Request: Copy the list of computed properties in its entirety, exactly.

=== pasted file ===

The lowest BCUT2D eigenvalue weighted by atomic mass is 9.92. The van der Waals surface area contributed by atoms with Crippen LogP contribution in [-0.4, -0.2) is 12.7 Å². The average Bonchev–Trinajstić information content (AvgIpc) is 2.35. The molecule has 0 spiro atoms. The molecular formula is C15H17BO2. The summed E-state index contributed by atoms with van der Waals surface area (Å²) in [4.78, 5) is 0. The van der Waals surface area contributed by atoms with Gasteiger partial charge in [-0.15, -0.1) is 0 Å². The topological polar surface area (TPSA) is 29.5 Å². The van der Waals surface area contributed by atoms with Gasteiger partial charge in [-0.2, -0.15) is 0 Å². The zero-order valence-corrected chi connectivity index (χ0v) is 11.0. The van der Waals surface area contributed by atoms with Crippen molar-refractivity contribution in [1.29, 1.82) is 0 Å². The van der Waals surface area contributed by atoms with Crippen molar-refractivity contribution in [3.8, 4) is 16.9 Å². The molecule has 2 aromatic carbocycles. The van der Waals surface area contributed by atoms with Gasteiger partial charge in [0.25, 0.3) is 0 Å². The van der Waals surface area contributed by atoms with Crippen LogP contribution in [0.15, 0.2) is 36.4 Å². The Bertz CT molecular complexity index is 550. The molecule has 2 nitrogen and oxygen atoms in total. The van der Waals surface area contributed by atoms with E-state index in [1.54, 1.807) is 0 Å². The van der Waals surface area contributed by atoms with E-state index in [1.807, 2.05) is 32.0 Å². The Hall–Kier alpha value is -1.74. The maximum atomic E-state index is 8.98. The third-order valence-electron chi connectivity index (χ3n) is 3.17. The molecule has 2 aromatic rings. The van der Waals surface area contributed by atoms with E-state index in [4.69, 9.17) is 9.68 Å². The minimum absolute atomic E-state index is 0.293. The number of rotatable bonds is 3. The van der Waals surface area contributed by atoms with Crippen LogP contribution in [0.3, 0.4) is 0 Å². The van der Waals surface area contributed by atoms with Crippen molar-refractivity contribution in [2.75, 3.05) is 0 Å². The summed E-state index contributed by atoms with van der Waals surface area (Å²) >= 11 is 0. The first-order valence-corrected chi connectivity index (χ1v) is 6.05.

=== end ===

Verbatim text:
The lowest BCUT2D eigenvalue weighted by atomic mass is 9.92. The van der Waals surface area contributed by atoms with Crippen LogP contribution in [-0.4, -0.2) is 12.7 Å². The average Bonchev–Trinajstić information content (AvgIpc) is 2.35. The molecule has 0 spiro atoms. The molecular formula is C15H17BO2. The summed E-state index contributed by atoms with van der Waals surface area (Å²) in [4.78, 5) is 0. The van der Waals surface area contributed by atoms with Gasteiger partial charge in [-0.15, -0.1) is 0 Å². The topological polar surface area (TPSA) is 29.5 Å². The van der Waals surface area contributed by atoms with Gasteiger partial charge in [-0.2, -0.15) is 0 Å². The zero-order valence-corrected chi connectivity index (χ0v) is 11.0. The van der Waals surface area contributed by atoms with Crippen molar-refractivity contribution in [1.29, 1.82) is 0 Å². The van der Waals surface area contributed by atoms with Crippen molar-refractivity contribution in [3.8, 4) is 16.9 Å². The molecule has 2 aromatic carbocycles. The van der Waals surface area contributed by atoms with Gasteiger partial charge in [0.25, 0.3) is 0 Å². The van der Waals surface area contributed by atoms with Crippen LogP contribution in [0.15, 0.2) is 36.4 Å². The Bertz CT molecular complexity index is 550. The molecule has 2 nitrogen and oxygen atoms in total. The van der Waals surface area contributed by atoms with E-state index in [1.54, 1.807) is 0 Å². The van der Waals surface area contributed by atoms with E-state index in [1.807, 2.05) is 32.0 Å². The Hall–Kier alpha value is -1.74. The maximum atomic E-state index is 8.98. The third-order valence-electron chi connectivity index (χ3n) is 3.17. The molecule has 2 aromatic rings. The van der Waals surface area contributed by atoms with E-state index in [4.69, 9.17) is 9.68 Å². The minimum absolute atomic E-state index is 0.293. The number of rotatable bonds is 3. The van der Waals surface area contributed by atoms with Crippen LogP contribution in [0.3, 0.4) is 0 Å². The van der Waals surface area contributed by atoms with Crippen molar-refractivity contribution in [2.75, 3.05) is 0 Å². The summed E-state index contributed by atoms with van der Waals surface area (Å²) >= 11 is 0. The first-order valence-corrected chi connectivity index (χ1v) is 6.05.